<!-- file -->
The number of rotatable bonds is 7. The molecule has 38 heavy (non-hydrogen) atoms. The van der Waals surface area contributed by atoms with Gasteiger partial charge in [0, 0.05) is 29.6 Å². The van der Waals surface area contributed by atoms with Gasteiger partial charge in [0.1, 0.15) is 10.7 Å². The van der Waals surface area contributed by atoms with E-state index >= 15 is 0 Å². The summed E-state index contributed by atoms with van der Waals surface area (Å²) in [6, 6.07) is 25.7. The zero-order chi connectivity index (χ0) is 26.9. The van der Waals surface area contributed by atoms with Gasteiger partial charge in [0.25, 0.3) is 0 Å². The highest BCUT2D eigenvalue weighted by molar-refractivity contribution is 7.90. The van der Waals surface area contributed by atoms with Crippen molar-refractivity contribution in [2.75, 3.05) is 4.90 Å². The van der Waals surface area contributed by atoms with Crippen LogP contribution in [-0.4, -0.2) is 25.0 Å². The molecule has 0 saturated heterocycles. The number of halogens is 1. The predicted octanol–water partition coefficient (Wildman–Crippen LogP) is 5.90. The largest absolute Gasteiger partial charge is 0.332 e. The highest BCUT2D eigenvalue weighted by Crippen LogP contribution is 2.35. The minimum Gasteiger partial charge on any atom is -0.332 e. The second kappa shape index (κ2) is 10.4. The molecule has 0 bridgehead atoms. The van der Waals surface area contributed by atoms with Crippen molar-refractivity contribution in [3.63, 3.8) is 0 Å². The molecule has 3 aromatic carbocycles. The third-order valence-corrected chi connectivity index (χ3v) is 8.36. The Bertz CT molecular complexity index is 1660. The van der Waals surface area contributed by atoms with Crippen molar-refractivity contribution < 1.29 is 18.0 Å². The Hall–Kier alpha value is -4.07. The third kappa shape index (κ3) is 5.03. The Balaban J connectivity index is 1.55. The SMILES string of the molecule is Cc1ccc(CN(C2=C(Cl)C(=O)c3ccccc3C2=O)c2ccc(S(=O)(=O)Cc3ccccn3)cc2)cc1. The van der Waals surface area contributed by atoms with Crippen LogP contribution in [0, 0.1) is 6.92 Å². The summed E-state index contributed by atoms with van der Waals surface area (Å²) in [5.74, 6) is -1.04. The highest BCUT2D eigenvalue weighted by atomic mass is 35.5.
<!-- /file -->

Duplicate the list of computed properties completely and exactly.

The number of rotatable bonds is 7. The molecule has 38 heavy (non-hydrogen) atoms. The van der Waals surface area contributed by atoms with Gasteiger partial charge in [0, 0.05) is 29.6 Å². The van der Waals surface area contributed by atoms with Gasteiger partial charge in [0.1, 0.15) is 10.7 Å². The van der Waals surface area contributed by atoms with E-state index >= 15 is 0 Å². The summed E-state index contributed by atoms with van der Waals surface area (Å²) in [6, 6.07) is 25.7. The zero-order chi connectivity index (χ0) is 26.9. The van der Waals surface area contributed by atoms with Gasteiger partial charge in [0.25, 0.3) is 0 Å². The highest BCUT2D eigenvalue weighted by molar-refractivity contribution is 7.90. The van der Waals surface area contributed by atoms with Crippen molar-refractivity contribution in [2.75, 3.05) is 4.90 Å². The van der Waals surface area contributed by atoms with Crippen LogP contribution in [-0.4, -0.2) is 25.0 Å². The molecule has 0 saturated heterocycles. The number of halogens is 1. The predicted octanol–water partition coefficient (Wildman–Crippen LogP) is 5.90. The largest absolute Gasteiger partial charge is 0.332 e. The highest BCUT2D eigenvalue weighted by Crippen LogP contribution is 2.35. The minimum Gasteiger partial charge on any atom is -0.332 e. The second kappa shape index (κ2) is 10.4. The molecule has 0 bridgehead atoms. The van der Waals surface area contributed by atoms with Crippen molar-refractivity contribution in [3.63, 3.8) is 0 Å². The molecule has 3 aromatic carbocycles. The third-order valence-corrected chi connectivity index (χ3v) is 8.36. The Bertz CT molecular complexity index is 1660. The van der Waals surface area contributed by atoms with Crippen molar-refractivity contribution < 1.29 is 18.0 Å². The Hall–Kier alpha value is -4.07. The third kappa shape index (κ3) is 5.03. The Balaban J connectivity index is 1.55. The SMILES string of the molecule is Cc1ccc(CN(C2=C(Cl)C(=O)c3ccccc3C2=O)c2ccc(S(=O)(=O)Cc3ccccn3)cc2)cc1. The van der Waals surface area contributed by atoms with Crippen LogP contribution in [0, 0.1) is 6.92 Å². The summed E-state index contributed by atoms with van der Waals surface area (Å²) in [5.74, 6) is -1.04. The highest BCUT2D eigenvalue weighted by atomic mass is 35.5.